Security barriers

Paul Bonin-Rodriguez brings back his "small-town sissy boy," Johnny Hobson, in Fringe and Fringe Ability, through July 25 at Jump-Start Theatre.
Security barriers

By Laurie Dietrich

Johnny Hobson returns with Oedipal issues and a cellphone

Johnny Hobson is back in town. That's a deceptively simple sentence. Because Johnny Hobson is the alter-ego creation of Jump-Start Performance Co. member Paul Bonin-Rodriguez, who is, in fact, back in San Antonio developing the next installation of the Hobson saga. The town Hobson has come back to, however, is Cedar Springs, Texas, last seen through the rear window of a bus in Love in the Time of College (1994), the third part of Bonin-Rodriguez' Texas Trilogy. The Trilogy, also comprised of Talk of the Town (1992) and The Bible Belt and Other Accessories (1993), introduced Hobson as "a small-town sissy boy and Dairy Queen employee, coming of age and coming out in central Texas."

In Fringe and Fringe Ability, playing through July 25 at Jump-Start, we meet an older, if not obviously wiser, Johnny, who is living in Austin and working as a flight attendant for Southwest Airlines while doing a little freelance home accessorizing on the side. The script is intended to be the first of a second Hobson trilogy, and is itself only about two-thirds complete. This production kicks off an 18-month process in which Bonin-Rodriguez and Jump-Start will develop all three full-length scripts through a series of readings, workshops, and productions. To that end, each performance concludes with a post-show discussion, structured around specific questions the playwright has for the audience. He solicits input about their perception of the unfolding themes, the changes in Johnny and the questions those changes raise, and their thoughts about the challenges and opportunities the character may face as he tries to go home again.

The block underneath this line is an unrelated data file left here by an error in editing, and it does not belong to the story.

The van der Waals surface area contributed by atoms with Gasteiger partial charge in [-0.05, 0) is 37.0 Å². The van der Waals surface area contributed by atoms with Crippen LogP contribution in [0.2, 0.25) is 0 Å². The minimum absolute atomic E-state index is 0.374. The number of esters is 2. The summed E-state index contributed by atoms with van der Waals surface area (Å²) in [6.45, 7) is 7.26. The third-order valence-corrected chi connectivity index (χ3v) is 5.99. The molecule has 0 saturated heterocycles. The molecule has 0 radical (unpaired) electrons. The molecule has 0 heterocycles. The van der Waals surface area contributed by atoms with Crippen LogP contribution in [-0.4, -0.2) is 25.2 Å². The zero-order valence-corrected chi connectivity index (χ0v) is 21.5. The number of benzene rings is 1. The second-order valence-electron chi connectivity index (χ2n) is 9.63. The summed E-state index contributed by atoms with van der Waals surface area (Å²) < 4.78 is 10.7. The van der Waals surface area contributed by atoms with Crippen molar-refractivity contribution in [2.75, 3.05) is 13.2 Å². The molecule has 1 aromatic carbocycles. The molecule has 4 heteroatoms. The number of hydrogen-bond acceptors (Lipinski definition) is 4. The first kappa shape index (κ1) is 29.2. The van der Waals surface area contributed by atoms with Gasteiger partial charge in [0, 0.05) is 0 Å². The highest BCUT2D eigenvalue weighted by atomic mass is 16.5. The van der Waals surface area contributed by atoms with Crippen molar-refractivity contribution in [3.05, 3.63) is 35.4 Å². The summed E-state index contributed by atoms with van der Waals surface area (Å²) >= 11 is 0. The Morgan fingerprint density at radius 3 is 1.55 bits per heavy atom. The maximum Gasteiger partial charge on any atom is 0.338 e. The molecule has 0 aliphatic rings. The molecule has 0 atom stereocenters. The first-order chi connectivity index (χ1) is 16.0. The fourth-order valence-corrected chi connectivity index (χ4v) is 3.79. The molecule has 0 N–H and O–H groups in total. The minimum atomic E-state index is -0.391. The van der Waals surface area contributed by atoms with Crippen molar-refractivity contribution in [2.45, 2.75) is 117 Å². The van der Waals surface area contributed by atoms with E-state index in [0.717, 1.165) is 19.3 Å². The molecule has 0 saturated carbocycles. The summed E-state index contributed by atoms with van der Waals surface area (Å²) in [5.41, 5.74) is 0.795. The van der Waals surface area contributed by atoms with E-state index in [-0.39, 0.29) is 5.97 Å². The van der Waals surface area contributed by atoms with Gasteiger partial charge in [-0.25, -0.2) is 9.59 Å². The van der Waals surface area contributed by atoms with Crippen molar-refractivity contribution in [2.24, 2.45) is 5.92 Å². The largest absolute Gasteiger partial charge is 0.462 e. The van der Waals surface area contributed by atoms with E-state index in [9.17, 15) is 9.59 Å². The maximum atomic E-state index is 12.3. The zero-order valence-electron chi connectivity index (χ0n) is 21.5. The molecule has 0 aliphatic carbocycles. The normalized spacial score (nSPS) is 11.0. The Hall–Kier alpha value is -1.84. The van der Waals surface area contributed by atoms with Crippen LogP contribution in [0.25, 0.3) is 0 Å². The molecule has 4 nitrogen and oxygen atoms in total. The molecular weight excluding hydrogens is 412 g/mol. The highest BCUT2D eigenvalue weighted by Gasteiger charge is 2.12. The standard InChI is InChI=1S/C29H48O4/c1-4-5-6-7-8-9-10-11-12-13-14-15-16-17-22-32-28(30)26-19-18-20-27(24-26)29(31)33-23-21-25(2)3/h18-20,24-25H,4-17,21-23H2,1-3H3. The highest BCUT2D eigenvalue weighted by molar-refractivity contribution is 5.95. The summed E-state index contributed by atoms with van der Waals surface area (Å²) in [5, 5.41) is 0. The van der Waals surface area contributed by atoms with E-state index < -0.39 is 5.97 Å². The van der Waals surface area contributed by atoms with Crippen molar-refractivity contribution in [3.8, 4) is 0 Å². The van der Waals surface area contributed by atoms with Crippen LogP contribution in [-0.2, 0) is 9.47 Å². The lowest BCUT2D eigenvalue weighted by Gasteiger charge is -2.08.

The section of the script completed thus far is staged simply. Bonin-Rodriguez works in the tradition of the storyteller, performing the narrative alone on a set created with light. Director and Lighting Designer Steve Bailey is also using the workshop environment to experiment with design ideas, and has created boxes and rectangles of illumination that symbolically create the areas of action. These areas melt together (kudos to a very good light board operator!) seamlessly when necessary, to behave like a follow-spot, creating an effect, angular yet fluid, that echoes the tensions in the script.

That script, in this early form, appears to deal with connection, the yearning to bridge human distance. Johnny spends the day in airports, communicating-but-not-really with the people in his life via cell phone, and while the tone is light the undertones are ominous. How happy can this adult Johnny really be with electronic relationships and a sterile catalog of colors and textures and designer names? When news of his mother's suicide attempt summons him home in the midst of a disturbing and beautifully staged sexual encounter, his frenzy to connect is satisfied for the first and only time in the story by a real-time human encounter with a minor celebrity. It is yet another reflection on human distance, foreshadowing the distance he will have to travel, emotionally and physically, to reach his mother's hospital bed, where the story ends. For now. •

By Laurie Dietrich


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